... covered with dressed moose-skins. The fire is placed in the centre, and a hole is left for the escape of the smoke. The inmates had a squalid look, and were suffering under the combined afflictions of hooping-cough and measles; but even these miseries did not keep them from an excessive indulgence in spirits, which they unhappily can procure from the traders with too much facility; and they nightly serenaded us with their monotonous drunken songs. Their sickness at this time, was particularly felt by the traders, this being the ...
— Narrative of a Journey to the Shores of the Polar Sea, in the Years 1819-20-21-22, Volume 1 • John Franklin

... nobler nature. Ask God to inspire you with some great thought, some abiding love of what is excellent, which may fill you with gladness and courage, and in the midst of the labors, the trials, and the disappointments of life, keep you still strong ...
— Education and the Higher Life • J. L. Spalding

... der Stel's astonishment when he first reached the Cape! He must have been used to a small, dead-flat, water-logged land, with odoriferous canals at every turn, and thousands of windmills pumping day and night for all they were worth to keep the country afloat at all; after a voyage of seven thousand miles he found himself in a land of mighty mountain ranges, of vast, illimitable distances, parched by a fierce sun, and nearly waterless. It must have needed immense courage to ...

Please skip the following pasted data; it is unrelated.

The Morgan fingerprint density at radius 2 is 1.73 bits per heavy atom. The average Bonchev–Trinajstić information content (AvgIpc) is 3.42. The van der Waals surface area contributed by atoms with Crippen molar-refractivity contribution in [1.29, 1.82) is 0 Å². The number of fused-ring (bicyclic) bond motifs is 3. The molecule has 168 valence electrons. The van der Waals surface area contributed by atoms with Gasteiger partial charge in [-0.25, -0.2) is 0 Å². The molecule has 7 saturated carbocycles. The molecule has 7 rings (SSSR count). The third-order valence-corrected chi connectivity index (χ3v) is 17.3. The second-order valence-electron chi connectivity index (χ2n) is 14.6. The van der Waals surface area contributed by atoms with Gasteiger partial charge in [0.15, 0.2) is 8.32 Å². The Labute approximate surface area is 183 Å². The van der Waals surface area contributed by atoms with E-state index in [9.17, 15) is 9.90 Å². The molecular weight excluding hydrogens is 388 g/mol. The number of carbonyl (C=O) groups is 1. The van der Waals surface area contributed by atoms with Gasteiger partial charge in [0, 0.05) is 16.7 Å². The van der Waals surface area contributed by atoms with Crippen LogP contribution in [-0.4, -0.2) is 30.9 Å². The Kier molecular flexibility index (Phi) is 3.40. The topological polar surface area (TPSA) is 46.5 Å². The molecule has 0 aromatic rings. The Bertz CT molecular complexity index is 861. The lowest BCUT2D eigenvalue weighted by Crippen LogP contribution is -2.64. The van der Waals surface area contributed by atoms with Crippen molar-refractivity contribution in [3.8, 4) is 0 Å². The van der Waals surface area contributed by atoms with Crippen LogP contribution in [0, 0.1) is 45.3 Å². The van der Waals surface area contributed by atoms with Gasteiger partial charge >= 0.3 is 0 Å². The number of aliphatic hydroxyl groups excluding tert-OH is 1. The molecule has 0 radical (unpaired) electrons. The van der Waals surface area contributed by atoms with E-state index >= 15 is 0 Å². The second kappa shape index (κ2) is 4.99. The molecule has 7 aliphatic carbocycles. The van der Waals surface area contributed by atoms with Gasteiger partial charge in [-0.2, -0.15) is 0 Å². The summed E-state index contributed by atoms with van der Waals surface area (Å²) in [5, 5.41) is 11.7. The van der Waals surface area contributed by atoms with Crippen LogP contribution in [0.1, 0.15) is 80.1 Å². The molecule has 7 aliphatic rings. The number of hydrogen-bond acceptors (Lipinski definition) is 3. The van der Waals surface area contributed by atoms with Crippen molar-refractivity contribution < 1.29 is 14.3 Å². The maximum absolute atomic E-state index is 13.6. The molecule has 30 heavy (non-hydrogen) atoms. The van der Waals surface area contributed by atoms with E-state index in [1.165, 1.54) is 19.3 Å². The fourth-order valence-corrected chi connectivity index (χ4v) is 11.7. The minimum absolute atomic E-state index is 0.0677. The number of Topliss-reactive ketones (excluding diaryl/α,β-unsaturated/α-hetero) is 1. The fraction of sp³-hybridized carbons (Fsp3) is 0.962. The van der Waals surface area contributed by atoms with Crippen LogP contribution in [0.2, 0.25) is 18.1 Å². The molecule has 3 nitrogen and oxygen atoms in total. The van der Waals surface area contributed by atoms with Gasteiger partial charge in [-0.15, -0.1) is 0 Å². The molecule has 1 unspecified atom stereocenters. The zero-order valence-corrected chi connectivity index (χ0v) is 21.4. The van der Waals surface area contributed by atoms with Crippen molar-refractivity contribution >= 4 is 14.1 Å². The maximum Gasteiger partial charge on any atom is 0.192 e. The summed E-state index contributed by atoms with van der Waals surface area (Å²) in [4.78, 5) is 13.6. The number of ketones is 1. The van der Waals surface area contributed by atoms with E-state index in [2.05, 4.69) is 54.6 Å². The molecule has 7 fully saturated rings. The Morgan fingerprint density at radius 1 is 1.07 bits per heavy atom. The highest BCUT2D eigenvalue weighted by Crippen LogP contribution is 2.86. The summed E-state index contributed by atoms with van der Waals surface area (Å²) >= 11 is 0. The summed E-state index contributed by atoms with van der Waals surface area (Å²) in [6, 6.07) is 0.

— Here, There And Everywhere • Lord Frederic Hamilton

... all the feet a-clickin'; Everybody happy an' the goose a-hangin' high; Lope, trot, hit the spot, like a colt a-kickin'; Keep a-stompin' leather while you got ...
— Songs of the Cattle Trail and Cow Camp • Various

... pleasure felt is always projected into the object, and is felt as a quality of it. All kinds of external associations may connect themselves with the work of art, but so long as they remain external, and keep, so to speak, their values for themselves, they cannot be said to add beauty to the object. But when they are present only in their effect,— a diffused feeling of pleasure,—that diffused feeling is attributed directly to the object, is felt as if it inheres ...